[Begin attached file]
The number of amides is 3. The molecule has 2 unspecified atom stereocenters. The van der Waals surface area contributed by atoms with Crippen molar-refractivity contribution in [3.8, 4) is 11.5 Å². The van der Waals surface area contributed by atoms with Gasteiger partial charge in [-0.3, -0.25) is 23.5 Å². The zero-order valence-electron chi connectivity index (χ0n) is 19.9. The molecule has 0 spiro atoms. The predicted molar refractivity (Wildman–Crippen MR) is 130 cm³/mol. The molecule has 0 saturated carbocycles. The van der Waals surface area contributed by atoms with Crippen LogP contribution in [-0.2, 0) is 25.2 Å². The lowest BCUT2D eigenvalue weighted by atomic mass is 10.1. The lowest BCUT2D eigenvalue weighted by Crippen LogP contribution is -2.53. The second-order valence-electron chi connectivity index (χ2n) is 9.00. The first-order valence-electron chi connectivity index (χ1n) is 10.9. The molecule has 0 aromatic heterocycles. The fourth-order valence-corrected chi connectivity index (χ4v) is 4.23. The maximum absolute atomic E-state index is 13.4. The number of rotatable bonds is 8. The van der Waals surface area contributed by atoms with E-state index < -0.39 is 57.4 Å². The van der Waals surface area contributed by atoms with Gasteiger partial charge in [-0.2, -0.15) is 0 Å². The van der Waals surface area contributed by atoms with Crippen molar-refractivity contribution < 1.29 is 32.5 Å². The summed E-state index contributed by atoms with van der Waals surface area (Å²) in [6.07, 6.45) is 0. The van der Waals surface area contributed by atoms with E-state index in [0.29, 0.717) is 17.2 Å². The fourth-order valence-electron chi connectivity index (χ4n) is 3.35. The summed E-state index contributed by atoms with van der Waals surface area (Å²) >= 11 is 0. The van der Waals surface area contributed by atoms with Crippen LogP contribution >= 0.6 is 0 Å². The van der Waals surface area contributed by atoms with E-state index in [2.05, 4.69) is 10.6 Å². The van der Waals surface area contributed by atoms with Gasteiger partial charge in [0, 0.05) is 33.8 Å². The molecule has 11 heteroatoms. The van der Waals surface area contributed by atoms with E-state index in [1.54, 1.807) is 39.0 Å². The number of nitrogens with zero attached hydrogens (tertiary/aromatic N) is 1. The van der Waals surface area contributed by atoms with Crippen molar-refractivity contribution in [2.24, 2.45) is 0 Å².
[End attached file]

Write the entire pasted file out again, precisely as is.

The number of amides is 3. The molecule has 2 unspecified atom stereocenters. The van der Waals surface area contributed by atoms with Crippen molar-refractivity contribution in [3.8, 4) is 11.5 Å². The van der Waals surface area contributed by atoms with Gasteiger partial charge in [-0.3, -0.25) is 23.5 Å². The zero-order valence-electron chi connectivity index (χ0n) is 19.9. The molecule has 0 spiro atoms. The predicted molar refractivity (Wildman–Crippen MR) is 130 cm³/mol. The molecule has 0 saturated carbocycles. The van der Waals surface area contributed by atoms with Crippen LogP contribution in [-0.2, 0) is 25.2 Å². The lowest BCUT2D eigenvalue weighted by atomic mass is 10.1. The lowest BCUT2D eigenvalue weighted by Crippen LogP contribution is -2.53. The second-order valence-electron chi connectivity index (χ2n) is 9.00. The first-order valence-electron chi connectivity index (χ1n) is 10.9. The molecule has 0 aromatic heterocycles. The fourth-order valence-corrected chi connectivity index (χ4v) is 4.23. The maximum absolute atomic E-state index is 13.4. The number of rotatable bonds is 8. The van der Waals surface area contributed by atoms with E-state index < -0.39 is 57.4 Å². The van der Waals surface area contributed by atoms with Gasteiger partial charge in [-0.2, -0.15) is 0 Å². The van der Waals surface area contributed by atoms with Crippen molar-refractivity contribution < 1.29 is 32.5 Å². The summed E-state index contributed by atoms with van der Waals surface area (Å²) in [6.07, 6.45) is 0. The van der Waals surface area contributed by atoms with E-state index in [0.29, 0.717) is 17.2 Å². The fourth-order valence-electron chi connectivity index (χ4n) is 3.35. The summed E-state index contributed by atoms with van der Waals surface area (Å²) >= 11 is 0. The van der Waals surface area contributed by atoms with Crippen LogP contribution >= 0.6 is 0 Å². The van der Waals surface area contributed by atoms with E-state index in [2.05, 4.69) is 10.6 Å². The van der Waals surface area contributed by atoms with Gasteiger partial charge in [0, 0.05) is 33.8 Å². The molecule has 11 heteroatoms. The van der Waals surface area contributed by atoms with E-state index in [1.54, 1.807) is 39.0 Å². The number of nitrogens with zero attached hydrogens (tertiary/aromatic N) is 1. The van der Waals surface area contributed by atoms with Crippen molar-refractivity contribution in [2.24, 2.45) is 0 Å².